This week, the reborn American Cabaret Theatre and a symphonic circus draw packed houses.
I haven't heard anyone else say it in print, so let me put it right out there: American Cabaret Theatre was often an embarrassment. That isn't to say the long-standing Indy theater company didn't feature some outstanding singers. It's just that, for years, these singers were trapped in a format that claimed to reflect the art of cabaret, but—in my see-a-show/skip-a-few experience—more often felt like a pretentious cruise ship revue.
ACT's former home, the Athenaeum, is a glorious building. But its sizable stage and spillover-from-the-biergarten acoustics were never suitable to the forging of emotional connections with the performers. When the company attempted to branch into more traditional musicals, the results were, at worst, unwatchable ("Eyes") and, at best, good enough ("The Full Monty").
Well, American Cabaret Theatre has been transformed.
And the March 31 premiere concert of the new Cabaret at the Connoisseur Room (115 E. Ohio St.)—combined with the announced lineup of upcoming performances—gives me the confidence to say Indy hasn't just gotten an arts and entertainment upgrade. It's also has gotten a new, top-notch venue presenting world-class talent in a genre that, in these parts, has gone largely unexplored.
In short: Wow.
The cabaret concept is fairly simple. A singer. A microphone. An accompanist or two. Small tables. A bar.
A cabaret act differs from a lounge act in that, when the music starts, attention is focused. And there's a significant cover charge.
Cabaret differs from a concert in that, ideally, an intimacy forms between the artist and the audience. That happened on March 31, when Jil Aigrot performed an evening of songs associated with French star Edith Piaf.
Now, I'd venture to guess that most of the people attending the packed-to-the-walls, $100-a-ticket kickoff concert (future ones will be $40, $30 at the bar) hadn't heard of Aigrot before being hit up for a ticket sale. I'd further say that a significant number hadn't heard of Piaf. That's not an insult to the audience. It's an understanding that cabaret singers are not household names.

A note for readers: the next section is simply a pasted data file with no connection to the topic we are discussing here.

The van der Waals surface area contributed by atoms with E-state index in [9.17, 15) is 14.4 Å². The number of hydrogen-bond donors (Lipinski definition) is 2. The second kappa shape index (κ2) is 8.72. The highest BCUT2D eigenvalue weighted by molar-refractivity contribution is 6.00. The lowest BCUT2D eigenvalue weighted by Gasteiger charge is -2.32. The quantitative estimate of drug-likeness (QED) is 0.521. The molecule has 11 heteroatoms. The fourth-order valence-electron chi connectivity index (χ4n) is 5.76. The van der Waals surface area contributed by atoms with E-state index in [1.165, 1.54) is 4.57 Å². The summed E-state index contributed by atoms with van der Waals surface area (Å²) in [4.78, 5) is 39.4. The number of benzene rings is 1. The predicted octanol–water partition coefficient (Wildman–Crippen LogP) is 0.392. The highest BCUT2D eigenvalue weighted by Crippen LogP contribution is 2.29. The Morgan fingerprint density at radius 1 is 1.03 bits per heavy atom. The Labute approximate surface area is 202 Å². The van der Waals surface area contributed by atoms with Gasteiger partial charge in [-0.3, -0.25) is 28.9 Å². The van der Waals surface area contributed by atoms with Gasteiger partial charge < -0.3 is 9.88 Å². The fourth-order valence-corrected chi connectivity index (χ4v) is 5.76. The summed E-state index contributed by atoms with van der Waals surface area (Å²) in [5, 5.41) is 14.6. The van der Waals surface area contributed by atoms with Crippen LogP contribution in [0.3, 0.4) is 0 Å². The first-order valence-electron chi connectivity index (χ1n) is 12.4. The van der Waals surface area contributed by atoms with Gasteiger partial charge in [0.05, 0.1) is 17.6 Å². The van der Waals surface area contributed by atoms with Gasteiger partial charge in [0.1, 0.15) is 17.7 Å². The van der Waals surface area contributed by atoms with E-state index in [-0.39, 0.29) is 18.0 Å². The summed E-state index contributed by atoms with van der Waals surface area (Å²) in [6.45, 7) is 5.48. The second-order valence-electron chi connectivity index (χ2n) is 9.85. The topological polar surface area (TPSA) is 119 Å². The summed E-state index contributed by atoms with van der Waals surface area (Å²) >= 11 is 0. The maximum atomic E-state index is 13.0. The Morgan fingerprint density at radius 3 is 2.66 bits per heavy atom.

It's important to acknowledge that. Because if this cabaret is to succeed here, it won't succeed because the audiences have already heard of the headliners. Even the top of the top in this field aren't known to general audiences and are unlikely to fill the house on their own. What will fill the house is a faith that ACT's new managing director, Shannon Forsell, and her board and crew know talent when they hear it, have the ability to bring it to our doorstep, and will present it in a first-class way that's worth the ticket price.
Disregarding a few first-night microphone problems, they did that with Aigrot, who sang primarily in French. Animated without resorting to miming, with brink-of-tears eyes and a clarity of voice that conveyed the passion and pain and resilience of the songs, Aigrot communicated even if the language barrier blocked their literal meaning. Charmingly soft-spoken as she attempted some English to set up the songs, she did what strong cabaret artists do—she brought the lucky attendees along on a personal musical journey. And her two accompanists—one on piano, the other drums, accordion, xylophone, and even some vocals—were ideal.
As to the atmosphere—which is as important to the future success of ACT as its opening performer—well, I'll just say readers should start booking wedding anniversary outings now. (See sidebar for upcoming headliners. A program of local acts is also promised soon, along with a poetry and music series.) With candlelit tables, a sizable but unobtrusive bar off to the side, an imposing wine cabinet, and even some comfy couch seating, ACT's new digs are luxurious without being haughty.
Frankly, it's amazing that this is happening here, in these times. In the process of downsizing, ACT has become, well, significant.
Here's hoping it's embraced. See you at the new Cabaret.
More packed houses could be found at the Indianapolis Symphony Orchestra's "Cirque de la Symphonie" pops concerts March 27-29.
For the most part, the stunning acrobatic visuals partnered beautifully with the music, particularly when the action took place in the air space above the stage. By the end, though, the acts—and the frequent, hard-earned applause—upstaged the music. The ISO held its own, though, on the circus-free pieces—the exception being the would-be-wacky Don Sebesky arrangement of Stephen Sondheim's "Comedy Tonight," which thudded like an unfunny clown trying too hard.
Still, a memorable night that no doubt won over many to the joys of the ISO. Another win for the band and Pops Director Jack Everly, who once again lent significantly personal charm as host.